photos of themselves and get 500 or more “likes.” If you get 500 “likes” on a photo lots of people think of you as famous. The attention goes to the teen’s head and they truly begin to believe they are famous. The “famous” teens on Facebook go out grocery shopping and when kids scream their Facebook name (because you know it’s not their real name) they ignore them like some real celebrities would do to fans. These same people then go home and update their statuses about how their fans were “on their tip.” These “Facebook celebrities” would even rather be called by their Facebook name than their government name. Jelyn Rocque, a senior at Mother McAuley Liberal Arts High School, has been on Twitter, Facebook, Tumblr and Tagged for nearly three 12 TRUE STAR JR.

people” she generally wouldn’t get a chance to connect with. Seventeen-year-old artist J’Real uses social media to promote his talents. He’s been successful and admits social media made him more popular, but hasn’t gone to his head. He has a huge Twitter fan base – 32,000 followers, and has maxed his Facebook friends limit. As a result he’s had to set up a “Like” page. “I’ve been on Facebook for three years and Twitter for a year. It took me about a year to grow them,” J’Real said. When asked if he gets recognized a lot he said, “Yes.”


Teen Social Media Groups

Get A BAD RAP

BY GABRIEL SANDERS, MORGAN PARK

A

lmost every Chicago teen that has a Facebook, Twitter or Instagram account has heard of the groups of teens that usually form on social networks. Some of these groups, generally ranging in age from 12 –17, are: Sadity Gang, TYN, TYB, Fame Gang and Arrogant Fame. These are not street gangs, though some have allegedly engaged in gang-related activities such as throwing up hand signals to symbolize their groups. If you were at Ford City Mall in February when the teen boy group Mindless Behavior did a “meet and greet” in a vacant store near the mall’s food court, then you know what happened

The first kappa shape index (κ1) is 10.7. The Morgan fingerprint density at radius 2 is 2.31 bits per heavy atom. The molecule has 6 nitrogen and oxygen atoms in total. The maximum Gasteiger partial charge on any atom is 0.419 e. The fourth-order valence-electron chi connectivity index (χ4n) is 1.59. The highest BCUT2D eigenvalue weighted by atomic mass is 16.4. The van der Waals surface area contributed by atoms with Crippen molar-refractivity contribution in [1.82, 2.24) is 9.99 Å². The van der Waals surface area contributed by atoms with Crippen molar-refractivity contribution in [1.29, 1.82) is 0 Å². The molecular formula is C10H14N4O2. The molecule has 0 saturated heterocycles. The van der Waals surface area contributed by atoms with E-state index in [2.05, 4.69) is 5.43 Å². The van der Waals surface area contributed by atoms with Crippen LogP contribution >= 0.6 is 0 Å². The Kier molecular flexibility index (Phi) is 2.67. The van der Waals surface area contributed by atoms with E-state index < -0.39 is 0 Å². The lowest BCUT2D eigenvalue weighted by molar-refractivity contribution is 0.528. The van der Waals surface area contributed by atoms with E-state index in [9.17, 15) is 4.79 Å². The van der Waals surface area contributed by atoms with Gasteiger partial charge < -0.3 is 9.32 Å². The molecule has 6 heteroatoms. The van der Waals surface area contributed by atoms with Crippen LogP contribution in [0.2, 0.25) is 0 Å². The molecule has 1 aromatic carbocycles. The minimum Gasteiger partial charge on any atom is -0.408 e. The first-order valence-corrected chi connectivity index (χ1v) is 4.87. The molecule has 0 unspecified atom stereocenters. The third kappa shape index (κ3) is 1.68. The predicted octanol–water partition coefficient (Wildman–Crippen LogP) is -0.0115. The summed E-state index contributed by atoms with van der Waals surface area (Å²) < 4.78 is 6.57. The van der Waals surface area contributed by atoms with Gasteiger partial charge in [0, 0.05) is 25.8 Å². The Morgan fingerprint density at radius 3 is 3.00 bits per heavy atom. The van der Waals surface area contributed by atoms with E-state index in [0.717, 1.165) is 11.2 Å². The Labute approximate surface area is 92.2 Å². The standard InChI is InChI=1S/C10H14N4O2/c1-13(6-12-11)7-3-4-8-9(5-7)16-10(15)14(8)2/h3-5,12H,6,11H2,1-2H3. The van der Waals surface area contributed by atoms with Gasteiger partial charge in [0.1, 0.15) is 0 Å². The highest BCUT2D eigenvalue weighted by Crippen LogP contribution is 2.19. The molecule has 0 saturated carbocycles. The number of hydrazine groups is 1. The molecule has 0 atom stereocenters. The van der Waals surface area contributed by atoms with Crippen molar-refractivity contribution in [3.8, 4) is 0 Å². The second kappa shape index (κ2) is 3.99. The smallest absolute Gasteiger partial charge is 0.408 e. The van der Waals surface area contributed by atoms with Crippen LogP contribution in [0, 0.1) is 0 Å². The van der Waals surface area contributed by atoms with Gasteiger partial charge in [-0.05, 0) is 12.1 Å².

after Mindless Behavior left the mall. The melee, as it was repeatedly described on the news, was a result of a social media group meeting up. The crowd started small then word got out on social media and it grew. ABC 7 News reported that cars in the parking lot were vandalized, and that up to 20 people were arrested. At least two were treated for minor injuries. While that incident put a black eye on the impact of teen social media groups, they all don’t wreak havoc. Some of the groups have innocent fun like normal teens. But, it’s the ones that do harm that give mostly all the groups a bad rap. TRUE STAR JR. 13


Chuck Taylors & Jordans:

The Shoes That NEVER GET OLD BY BRANDON LONDON, MORGAN PARK

I

f you walked into any Chicago school and looked at the shoes worn by the average boy or girl, there is a good chance that he or she will have a pair of Chuck Taylor’s or Jordans on their feet. Both pair of shoes have been around for what seems like forever, yet they still manage to stay in style year after year. The Converse Rubber Shoe Company debuted the Converse All Star shoe in 1917, but it was a salesman by the name of Charles “Chuck” Taylor that helped make the shoe as popular as it is today. According to the website Inside Hoops, Taylor was an All-American high school player who also suited up with the original Celtics. In the 1920s he began traveling the country selling shoes and doing basketball workshops. Taylor’s name was added to the shoe in 1932. The first pair of Chucks are believed to have sold for around $1. 14 TRUE STAR JR.